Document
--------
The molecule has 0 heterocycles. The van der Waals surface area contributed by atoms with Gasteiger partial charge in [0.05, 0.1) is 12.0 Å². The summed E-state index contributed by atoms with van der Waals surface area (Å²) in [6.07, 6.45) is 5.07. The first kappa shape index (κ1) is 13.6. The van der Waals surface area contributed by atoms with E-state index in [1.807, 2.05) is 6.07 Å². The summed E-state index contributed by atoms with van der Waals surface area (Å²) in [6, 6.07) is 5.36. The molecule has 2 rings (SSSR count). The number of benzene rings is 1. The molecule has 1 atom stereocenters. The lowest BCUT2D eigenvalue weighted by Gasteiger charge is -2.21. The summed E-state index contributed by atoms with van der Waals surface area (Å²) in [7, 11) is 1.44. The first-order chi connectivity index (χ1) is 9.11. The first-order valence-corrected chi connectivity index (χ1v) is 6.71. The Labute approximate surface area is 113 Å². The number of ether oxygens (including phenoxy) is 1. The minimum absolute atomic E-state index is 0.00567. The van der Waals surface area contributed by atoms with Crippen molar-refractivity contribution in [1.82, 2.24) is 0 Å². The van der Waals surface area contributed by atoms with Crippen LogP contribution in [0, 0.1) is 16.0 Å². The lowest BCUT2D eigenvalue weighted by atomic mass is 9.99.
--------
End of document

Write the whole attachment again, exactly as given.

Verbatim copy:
The molecule has 0 heterocycles. The van der Waals surface area contributed by atoms with Gasteiger partial charge in [0.05, 0.1) is 12.0 Å². The summed E-state index contributed by atoms with van der Waals surface area (Å²) in [6.07, 6.45) is 5.07. The first kappa shape index (κ1) is 13.6. The van der Waals surface area contributed by atoms with E-state index in [1.807, 2.05) is 6.07 Å². The summed E-state index contributed by atoms with van der Waals surface area (Å²) in [6, 6.07) is 5.36. The molecule has 2 rings (SSSR count). The number of benzene rings is 1. The molecule has 1 atom stereocenters. The lowest BCUT2D eigenvalue weighted by Gasteiger charge is -2.21. The summed E-state index contributed by atoms with van der Waals surface area (Å²) in [7, 11) is 1.44. The first-order chi connectivity index (χ1) is 9.11. The first-order valence-corrected chi connectivity index (χ1v) is 6.71. The Labute approximate surface area is 113 Å². The number of ether oxygens (including phenoxy) is 1. The minimum absolute atomic E-state index is 0.00567. The van der Waals surface area contributed by atoms with Crippen molar-refractivity contribution in [1.82, 2.24) is 0 Å². The van der Waals surface area contributed by atoms with Crippen LogP contribution in [0, 0.1) is 16.0 Å². The lowest BCUT2D eigenvalue weighted by atomic mass is 9.99.